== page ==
Artificial intelligence for UGRA has been tried before – one of the authors worked on a forerunner project which aimed to develop reliable nerve identification with adaptive learning (https://rasimas.plri.de). Although the project failed to achieve its objectives, the use of such systems in UGRA may be of benefit in ultrasound scanning and image interpretation, with the aim of making UGRA more accessible for clinicians and patients. ScanNavTM Anatomy Peripheral Nerve Block (Intelligent Ultrasound, Cardiff, UK) is one such system (Figure 2). It uses DL to produce a colour overlay on real-time B-mode ultrasound, which aims to draw the user’s attentional gaze to the stucture(s) of interest (Figure 3 & Supplementary Video). Early evidence suggests that the device may help experts in teaching UGRA and non-experts in learning or performing UGRA.11 The colour overlay aids the non-experts in acquiring optimal ultrasound images and correctly identifying structures on those images.16 In one study, experts viewed 720 ultrasounds scans and reported highlighting to be accurate in 93.5% (1519/1624) of structures. In addition, the experts concluded, in their subjective opinion, that complications of UGRA be reduced in 62.9% – 86.2% of scans viewed and that highlighting was likely to reduce the incidence of block failure in 81.2%.17 The device has gained regulatory approval for clinical use in Europe (April 2021) and is currently undergoing review for a similar approval in the USA. Other systems have been designed with similar functions, including Nerveblox (Smart Alfa Teknoloji San. Ve Tic AS, Ankara, Turkey),18 NerveTrack (Samsung Medison, Seoul, South Korea),19 and cNerve (GE Healthcare, Chicago, USA).20
Naturally, there is potential for error when using AI systems. Complications may arise relating to device performance or operator dependence on the technology instead of gaining the required procedural knowledge. Often, expectations of AI are exceedingly high, and some find initial limitations disappointing, however new systems will emerge and existing ones are likely to improve. As in other areas of clinical practice, current technology should be used to provide the operator with additional information, as opposed to being the decision maker in the process of UGRA (6).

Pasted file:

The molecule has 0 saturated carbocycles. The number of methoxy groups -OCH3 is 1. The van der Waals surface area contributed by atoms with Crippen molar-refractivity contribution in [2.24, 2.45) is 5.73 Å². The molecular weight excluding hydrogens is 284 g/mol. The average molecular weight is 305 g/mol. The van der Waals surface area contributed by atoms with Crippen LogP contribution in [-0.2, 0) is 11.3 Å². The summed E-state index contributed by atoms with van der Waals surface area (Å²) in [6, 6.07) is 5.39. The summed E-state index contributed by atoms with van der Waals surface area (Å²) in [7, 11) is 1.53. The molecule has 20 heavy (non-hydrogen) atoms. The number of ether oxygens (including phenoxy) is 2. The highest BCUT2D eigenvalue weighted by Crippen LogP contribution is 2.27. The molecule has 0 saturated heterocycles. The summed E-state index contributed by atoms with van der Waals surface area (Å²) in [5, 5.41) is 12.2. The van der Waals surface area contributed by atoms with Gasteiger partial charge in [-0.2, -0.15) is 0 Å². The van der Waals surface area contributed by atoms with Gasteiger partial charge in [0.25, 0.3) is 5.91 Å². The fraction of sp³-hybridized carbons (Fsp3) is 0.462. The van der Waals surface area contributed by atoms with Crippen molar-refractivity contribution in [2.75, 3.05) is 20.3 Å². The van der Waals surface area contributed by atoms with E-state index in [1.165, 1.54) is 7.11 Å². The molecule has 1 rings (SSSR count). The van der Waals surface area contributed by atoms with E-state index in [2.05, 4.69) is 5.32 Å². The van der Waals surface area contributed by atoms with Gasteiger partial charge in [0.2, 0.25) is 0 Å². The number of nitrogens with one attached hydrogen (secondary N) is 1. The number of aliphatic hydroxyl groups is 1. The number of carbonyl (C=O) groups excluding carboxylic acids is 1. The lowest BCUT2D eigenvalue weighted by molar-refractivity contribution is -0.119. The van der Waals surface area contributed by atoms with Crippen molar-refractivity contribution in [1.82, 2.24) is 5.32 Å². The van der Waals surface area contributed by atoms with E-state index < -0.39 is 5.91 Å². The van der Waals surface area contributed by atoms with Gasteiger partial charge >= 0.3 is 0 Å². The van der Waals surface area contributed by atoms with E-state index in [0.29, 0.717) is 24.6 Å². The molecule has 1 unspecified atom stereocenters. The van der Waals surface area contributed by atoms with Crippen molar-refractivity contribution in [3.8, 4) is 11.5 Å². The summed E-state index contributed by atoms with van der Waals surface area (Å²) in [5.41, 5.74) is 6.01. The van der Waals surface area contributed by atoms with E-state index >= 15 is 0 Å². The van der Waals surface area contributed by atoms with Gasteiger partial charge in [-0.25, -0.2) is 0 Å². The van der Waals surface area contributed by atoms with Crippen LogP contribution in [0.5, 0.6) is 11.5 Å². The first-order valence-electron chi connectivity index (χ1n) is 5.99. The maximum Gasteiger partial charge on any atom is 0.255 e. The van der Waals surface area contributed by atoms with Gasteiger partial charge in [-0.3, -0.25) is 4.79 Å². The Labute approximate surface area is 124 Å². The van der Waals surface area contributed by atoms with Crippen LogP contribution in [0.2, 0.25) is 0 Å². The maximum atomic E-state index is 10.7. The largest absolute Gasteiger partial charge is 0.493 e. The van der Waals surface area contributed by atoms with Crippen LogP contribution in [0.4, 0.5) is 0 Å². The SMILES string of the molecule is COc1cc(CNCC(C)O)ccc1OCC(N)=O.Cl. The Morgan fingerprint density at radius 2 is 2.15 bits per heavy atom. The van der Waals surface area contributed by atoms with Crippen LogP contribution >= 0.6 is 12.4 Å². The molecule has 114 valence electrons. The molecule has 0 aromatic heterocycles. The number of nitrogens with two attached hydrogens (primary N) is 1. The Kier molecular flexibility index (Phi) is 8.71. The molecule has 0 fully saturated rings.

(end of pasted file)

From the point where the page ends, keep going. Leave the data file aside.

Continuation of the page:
AI Beyond Ultrasound and Anaesthesia
Artificial intelligence will be of benefit in other applications for anaesthesia, such as closed-loop feedback systems for propofol sedation,21 prediction of patient outcome,22 and potentially incorporating AI within robotic systems being design for practical skills such as tracheal intubation23. In some specialties, such as emergency medicine, doctors are often familiar with point of care ultrasound but perform UGRA infrequently. AI support may enable such doctors to develop their skills in a standardised manner, giving patients faster and safer intervention and improving outcomes.
We are practicing UGRA in a time of rapid technological advancement, so why do we limit our own practice by utilising potentially outdated technology such as greyscale images? As ultrasound machines evolve, with embedded high-performance AI image analysis, who knows what the future may bring – one can only dream of the possibilities!
Simplified schematic of the artificial neural network used by ScanNav Anatomy Peripheral Nerve Block
click on the picture for high resolution
ScanNav Anatomy Peripheral Nerve Block
Examples of the AI colour overlay from ScanNav Anatomy Peripheral Nerve Block. ALM, adductor longus muscle; AS, anterior scalene; BPN, brachial plexus nerves (trunks/divisions); CPN, common peroneal (fibular) nerve; CTf, fascia overlying conjoint tendon; C5, C5 nerve root; C6, C6 nerve root; DCIA, deep circumflex iliac artery; ESM, erector spinae muscle group (and overlying muscles); FA, femoral artery; FI, fascia iliaca; H, humerus; I, ilium; IM, iliacus/iliopsoas muscle; McN, musculocutaneous nerve; MN, median nerve; MS, middle scalene; Pe, peritoneum and contents; Pl, pleura; R, first rib; RA, rectus abdominis muscle; RN, radial nerve; RSa, anterior layer of rectus sheath; RSp, posterior layer of rectus sheath; SaN, saphenous nerve/nerve complex; ScA, subclavian artery; SCM, sternocleidomastoid muscle; SM, sartorius muscle; TN, tibial nerve; TP, transverse process; UN, ulnar nerve; UT, upper trunk of the brachial plexus
A video showing AI-based highlighting for ultrasound scans of the axillary level brachial plexus, erector spinae plane, and adductor canal block regions.
We treat your personal data with care, view our privacy notice.